Conte di Savoia was launched on 18 October 1931. Everything went according to plan—at least until the liner nearly exploded on her maiden voyage.
Italian Line’s 48,500 GRT Conte di Savoia was 814.5 feet long and 96 feet at beam. She was similar to, but slightly smaller than Rex, completed just two months earlier. The two-funnel Conte di Savoia could carry up to 2,200 passengers in four classes and 786 crew members.
While competing liners such as Ile de France and Bremen featured clean, modern Art Deco style, Conte di Savoia reveled in glitz and bling. One could say she anticipated Caesers Palace in Las Vegas by several decades. Her marble bedecked Colonna Lounge wowed passengers with its high ceiling decorated in murals. Along the sides of the giant room were statues standing on pedestals. The liner’s comparatively understated third-class rooms were actually more attractive, at least to the modern eye, than the liner’s higher class spaces.Like Rex, Conte di Savoia experienced a problematic maiden voyage. In November 1932, on her first crossing to New York, the liner almost exploded when an outlet valve jammed and then blew a large hole in the hull below the waterline. Conte di Savoia was able to complete her maiden voyage, thanks to an alert and brave crewmember who plugged the hole with cement and was able to save the ship from becoming the second major ocean liner in history to sink on her maiden voyage.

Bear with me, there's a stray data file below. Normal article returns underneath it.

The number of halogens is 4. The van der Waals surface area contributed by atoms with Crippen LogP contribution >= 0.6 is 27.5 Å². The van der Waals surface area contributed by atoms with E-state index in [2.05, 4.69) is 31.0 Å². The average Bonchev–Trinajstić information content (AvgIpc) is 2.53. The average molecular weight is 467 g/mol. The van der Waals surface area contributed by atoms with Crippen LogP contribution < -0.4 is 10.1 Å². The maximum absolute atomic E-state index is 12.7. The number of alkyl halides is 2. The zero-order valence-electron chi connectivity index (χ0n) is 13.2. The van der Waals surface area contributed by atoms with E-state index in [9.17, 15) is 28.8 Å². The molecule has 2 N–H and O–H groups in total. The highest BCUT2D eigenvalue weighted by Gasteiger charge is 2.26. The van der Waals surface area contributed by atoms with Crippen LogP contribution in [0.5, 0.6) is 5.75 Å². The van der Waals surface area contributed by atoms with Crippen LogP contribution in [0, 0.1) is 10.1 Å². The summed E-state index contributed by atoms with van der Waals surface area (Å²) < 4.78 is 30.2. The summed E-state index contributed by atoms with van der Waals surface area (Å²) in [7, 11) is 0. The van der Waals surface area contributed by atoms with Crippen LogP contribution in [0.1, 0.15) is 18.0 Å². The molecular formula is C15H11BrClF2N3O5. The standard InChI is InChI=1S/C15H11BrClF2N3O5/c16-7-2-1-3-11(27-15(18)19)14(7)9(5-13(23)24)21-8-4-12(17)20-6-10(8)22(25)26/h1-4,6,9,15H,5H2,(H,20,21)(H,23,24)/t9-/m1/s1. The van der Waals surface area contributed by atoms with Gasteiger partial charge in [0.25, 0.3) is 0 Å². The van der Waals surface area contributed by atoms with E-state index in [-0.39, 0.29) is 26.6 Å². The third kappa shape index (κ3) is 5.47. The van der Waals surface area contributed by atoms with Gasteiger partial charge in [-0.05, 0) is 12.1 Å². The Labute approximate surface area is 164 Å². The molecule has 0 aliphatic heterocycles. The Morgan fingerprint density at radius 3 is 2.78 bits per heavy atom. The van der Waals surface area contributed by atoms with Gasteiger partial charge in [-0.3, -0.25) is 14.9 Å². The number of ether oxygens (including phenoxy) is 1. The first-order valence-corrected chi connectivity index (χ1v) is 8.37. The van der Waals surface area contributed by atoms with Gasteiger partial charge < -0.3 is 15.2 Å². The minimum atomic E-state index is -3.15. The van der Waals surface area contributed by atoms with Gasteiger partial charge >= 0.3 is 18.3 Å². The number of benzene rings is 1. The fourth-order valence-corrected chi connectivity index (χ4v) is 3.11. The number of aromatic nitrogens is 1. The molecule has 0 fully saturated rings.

Although Conte di Savoia was fast—the ship reached an almost insane speed of 29.5 knots during her sea trials—she never won the Blue Riband.
One of Conte di Savoia’s most interesting features was a set of huge anti-roll gyroscopes installed in a lower forward hold. Rotating at high speed, the gyros were designed to eliminate sea sickness-inducing roll. Unfortunately, they also caused the vessel to “hang” annoyingly when she reached the extreme limit of her rolls. For this reason, and because they sometimes caused the ship to become dangerously unbalanced, the gyros were often turned off.
Conte di Savoia was set on fire and sunk by retreating German forces on 11 September 1943. She was re-floated in 1945, but eventually scrapped.
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